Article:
The Pocoto Investment: Part 2

“It’s a little firm called Pocoto,” said Norbert.

Ellison restrained himself from giving Matilda a high five. That’s what they were looking for.

Instead, he walked closer to Jerald and Norbert and pulled at Jerald’s sleeve. “We turn left up ahead,” he told him.

Jerald glanced at Norbert, who sped up his sales pitch.

“Several explorers have come back with mysterious gold coins, animals that only lived in the Americas, and multiple species of plants that only existed in the New World. There’s a continent out there that hasn’t been explored yet. And, since Krim is modeled on Earth in the year 1500, that continent has to be north and south America. We’re raising money for an expedition.”

“That doesn’t sound profitable at all,” said Jerald. “I hardly see how some gold coins…”

“It’s not about the gold,” interrupted Norbert, still talking quickly. “It’s about the plants. Plants like coffee, potatoes, and tobacco. Whoever brings them back with have a monopoly. And, especially as Krim grows, that could be worth millions.”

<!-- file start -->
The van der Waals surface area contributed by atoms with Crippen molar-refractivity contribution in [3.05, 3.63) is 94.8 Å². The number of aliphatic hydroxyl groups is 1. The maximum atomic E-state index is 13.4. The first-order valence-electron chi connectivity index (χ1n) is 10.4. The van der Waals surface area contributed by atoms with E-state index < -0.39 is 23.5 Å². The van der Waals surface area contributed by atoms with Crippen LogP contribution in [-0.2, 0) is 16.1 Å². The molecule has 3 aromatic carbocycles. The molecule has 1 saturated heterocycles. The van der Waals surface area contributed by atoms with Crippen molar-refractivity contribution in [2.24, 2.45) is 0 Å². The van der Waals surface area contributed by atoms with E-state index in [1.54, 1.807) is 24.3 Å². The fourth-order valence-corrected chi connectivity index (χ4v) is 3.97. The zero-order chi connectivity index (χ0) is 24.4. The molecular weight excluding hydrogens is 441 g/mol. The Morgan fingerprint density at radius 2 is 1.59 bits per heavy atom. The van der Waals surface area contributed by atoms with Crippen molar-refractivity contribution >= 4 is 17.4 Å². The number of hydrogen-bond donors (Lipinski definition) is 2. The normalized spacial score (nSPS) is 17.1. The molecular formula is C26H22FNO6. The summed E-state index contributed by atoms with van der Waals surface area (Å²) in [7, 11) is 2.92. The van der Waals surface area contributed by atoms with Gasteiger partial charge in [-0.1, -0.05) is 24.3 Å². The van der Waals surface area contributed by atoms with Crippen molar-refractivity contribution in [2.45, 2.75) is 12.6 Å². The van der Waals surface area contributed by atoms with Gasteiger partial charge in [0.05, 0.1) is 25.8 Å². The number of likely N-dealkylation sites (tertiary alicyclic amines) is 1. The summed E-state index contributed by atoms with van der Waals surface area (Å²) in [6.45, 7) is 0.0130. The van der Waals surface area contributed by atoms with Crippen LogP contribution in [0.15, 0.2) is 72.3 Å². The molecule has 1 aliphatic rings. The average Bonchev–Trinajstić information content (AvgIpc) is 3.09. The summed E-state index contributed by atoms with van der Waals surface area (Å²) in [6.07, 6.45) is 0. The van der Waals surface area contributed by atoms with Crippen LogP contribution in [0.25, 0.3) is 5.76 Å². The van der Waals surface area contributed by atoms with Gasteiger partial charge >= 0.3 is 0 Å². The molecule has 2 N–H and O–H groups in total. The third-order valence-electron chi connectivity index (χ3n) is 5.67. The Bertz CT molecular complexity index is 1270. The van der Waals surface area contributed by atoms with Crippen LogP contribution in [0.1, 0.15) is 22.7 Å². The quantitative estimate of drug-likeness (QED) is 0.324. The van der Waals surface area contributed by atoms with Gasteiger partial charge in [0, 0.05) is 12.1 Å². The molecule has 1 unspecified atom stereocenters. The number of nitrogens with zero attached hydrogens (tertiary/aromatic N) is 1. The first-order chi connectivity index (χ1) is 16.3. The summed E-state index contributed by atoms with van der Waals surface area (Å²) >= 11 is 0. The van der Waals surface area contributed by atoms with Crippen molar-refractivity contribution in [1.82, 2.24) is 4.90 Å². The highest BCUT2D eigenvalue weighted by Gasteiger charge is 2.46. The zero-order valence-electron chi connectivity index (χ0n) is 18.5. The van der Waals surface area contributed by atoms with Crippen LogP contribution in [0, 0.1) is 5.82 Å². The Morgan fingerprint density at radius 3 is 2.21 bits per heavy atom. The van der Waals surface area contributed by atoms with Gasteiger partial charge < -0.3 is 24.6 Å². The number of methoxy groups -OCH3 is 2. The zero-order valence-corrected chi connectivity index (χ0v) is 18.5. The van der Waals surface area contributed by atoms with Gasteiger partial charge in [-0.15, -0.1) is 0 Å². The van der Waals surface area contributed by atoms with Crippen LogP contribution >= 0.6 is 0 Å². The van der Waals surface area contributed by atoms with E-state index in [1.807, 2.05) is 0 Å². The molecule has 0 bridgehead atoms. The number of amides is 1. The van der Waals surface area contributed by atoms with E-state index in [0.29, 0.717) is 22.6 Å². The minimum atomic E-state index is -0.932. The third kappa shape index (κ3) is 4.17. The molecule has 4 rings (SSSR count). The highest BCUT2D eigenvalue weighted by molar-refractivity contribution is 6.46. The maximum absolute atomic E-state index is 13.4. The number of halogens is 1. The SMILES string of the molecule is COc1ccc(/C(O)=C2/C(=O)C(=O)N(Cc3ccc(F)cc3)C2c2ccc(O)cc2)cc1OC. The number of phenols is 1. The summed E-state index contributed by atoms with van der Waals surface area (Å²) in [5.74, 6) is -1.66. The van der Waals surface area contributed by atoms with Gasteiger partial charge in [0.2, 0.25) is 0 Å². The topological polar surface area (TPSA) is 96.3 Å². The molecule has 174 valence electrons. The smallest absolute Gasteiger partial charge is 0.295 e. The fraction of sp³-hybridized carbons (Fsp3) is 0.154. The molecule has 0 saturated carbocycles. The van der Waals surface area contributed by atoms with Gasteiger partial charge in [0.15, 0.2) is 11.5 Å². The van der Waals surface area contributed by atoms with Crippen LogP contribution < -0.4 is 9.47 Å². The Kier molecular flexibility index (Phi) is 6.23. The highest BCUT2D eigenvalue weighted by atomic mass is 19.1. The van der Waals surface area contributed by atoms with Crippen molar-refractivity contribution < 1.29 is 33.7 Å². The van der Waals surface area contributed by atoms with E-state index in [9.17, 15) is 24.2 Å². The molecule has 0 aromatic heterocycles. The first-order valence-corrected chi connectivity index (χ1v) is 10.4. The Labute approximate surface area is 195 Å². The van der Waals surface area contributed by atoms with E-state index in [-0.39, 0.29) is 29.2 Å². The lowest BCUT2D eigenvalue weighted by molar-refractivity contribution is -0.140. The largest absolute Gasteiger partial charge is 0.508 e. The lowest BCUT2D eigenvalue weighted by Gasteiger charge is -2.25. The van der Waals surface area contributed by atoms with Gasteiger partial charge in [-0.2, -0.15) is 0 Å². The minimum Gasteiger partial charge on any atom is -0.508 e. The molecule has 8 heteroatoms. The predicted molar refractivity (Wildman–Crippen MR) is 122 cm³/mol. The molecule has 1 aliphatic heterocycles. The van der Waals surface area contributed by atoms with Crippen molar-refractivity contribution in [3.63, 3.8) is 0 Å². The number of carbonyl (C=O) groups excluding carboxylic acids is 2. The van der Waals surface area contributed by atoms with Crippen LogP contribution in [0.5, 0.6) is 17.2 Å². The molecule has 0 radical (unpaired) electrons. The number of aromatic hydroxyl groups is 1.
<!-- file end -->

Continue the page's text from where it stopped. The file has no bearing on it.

“If those plants were there, someone would have discovered them by now,” said Ellison. “Krim’s been around for ten years. We’re meeting with the Chamber of Commerce tomorrow. Those guys we met with tonight, those were nothing. They were just appetizers. Tomorrow, we’re meeting the real movers and shakers on Krim.”

They were getting close to the turn off to Leadenhall Street.

“The previous expeditions were all run by explorers,” said Norbert. “Our expedition has biologists and agronomists on the team. They other explorers weren’t looking for coffee or tobacco or potatoes — and wouldn’t have recognized them if they found them. No, they landed on a beach, picked some flowers, raided the nearest temple, and came straight home.”

“Actually, that sounds promising,” said Jerald. “Would I be able to meet the scientific team, check their resumes?”

“Of course.”